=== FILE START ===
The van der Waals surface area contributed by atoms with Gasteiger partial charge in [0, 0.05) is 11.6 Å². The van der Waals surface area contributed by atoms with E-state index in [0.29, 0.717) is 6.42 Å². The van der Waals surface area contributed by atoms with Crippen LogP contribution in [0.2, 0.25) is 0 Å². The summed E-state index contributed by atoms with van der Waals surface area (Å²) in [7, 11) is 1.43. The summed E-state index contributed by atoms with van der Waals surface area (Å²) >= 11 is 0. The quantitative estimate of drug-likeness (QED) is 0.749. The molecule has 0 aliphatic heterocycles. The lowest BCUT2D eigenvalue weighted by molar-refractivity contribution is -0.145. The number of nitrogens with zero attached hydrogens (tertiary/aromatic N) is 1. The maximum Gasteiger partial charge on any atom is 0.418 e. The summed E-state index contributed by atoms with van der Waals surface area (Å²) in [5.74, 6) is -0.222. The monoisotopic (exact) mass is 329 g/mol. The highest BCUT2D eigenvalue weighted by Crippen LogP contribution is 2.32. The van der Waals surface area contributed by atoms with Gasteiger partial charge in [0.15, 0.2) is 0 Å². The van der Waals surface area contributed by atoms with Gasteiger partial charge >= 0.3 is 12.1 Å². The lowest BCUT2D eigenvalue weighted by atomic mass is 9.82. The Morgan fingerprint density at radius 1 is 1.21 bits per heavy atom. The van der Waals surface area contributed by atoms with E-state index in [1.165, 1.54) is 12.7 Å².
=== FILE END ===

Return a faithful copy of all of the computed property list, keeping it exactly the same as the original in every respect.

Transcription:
The van der Waals surface area contributed by atoms with Gasteiger partial charge in [0, 0.05) is 11.6 Å². The van der Waals surface area contributed by atoms with E-state index in [0.29, 0.717) is 6.42 Å². The van der Waals surface area contributed by atoms with Crippen LogP contribution in [0.2, 0.25) is 0 Å². The summed E-state index contributed by atoms with van der Waals surface area (Å²) in [7, 11) is 1.43. The summed E-state index contributed by atoms with van der Waals surface area (Å²) >= 11 is 0. The quantitative estimate of drug-likeness (QED) is 0.749. The molecule has 0 aliphatic heterocycles. The lowest BCUT2D eigenvalue weighted by molar-refractivity contribution is -0.145. The number of nitrogens with zero attached hydrogens (tertiary/aromatic N) is 1. The maximum Gasteiger partial charge on any atom is 0.418 e. The summed E-state index contributed by atoms with van der Waals surface area (Å²) in [5.74, 6) is -0.222. The monoisotopic (exact) mass is 329 g/mol. The highest BCUT2D eigenvalue weighted by Crippen LogP contribution is 2.32. The van der Waals surface area contributed by atoms with Gasteiger partial charge in [0.15, 0.2) is 0 Å². The van der Waals surface area contributed by atoms with Gasteiger partial charge >= 0.3 is 12.1 Å². The lowest BCUT2D eigenvalue weighted by atomic mass is 9.82. The Morgan fingerprint density at radius 1 is 1.21 bits per heavy atom. The van der Waals surface area contributed by atoms with E-state index in [1.165, 1.54) is 12.7 Å².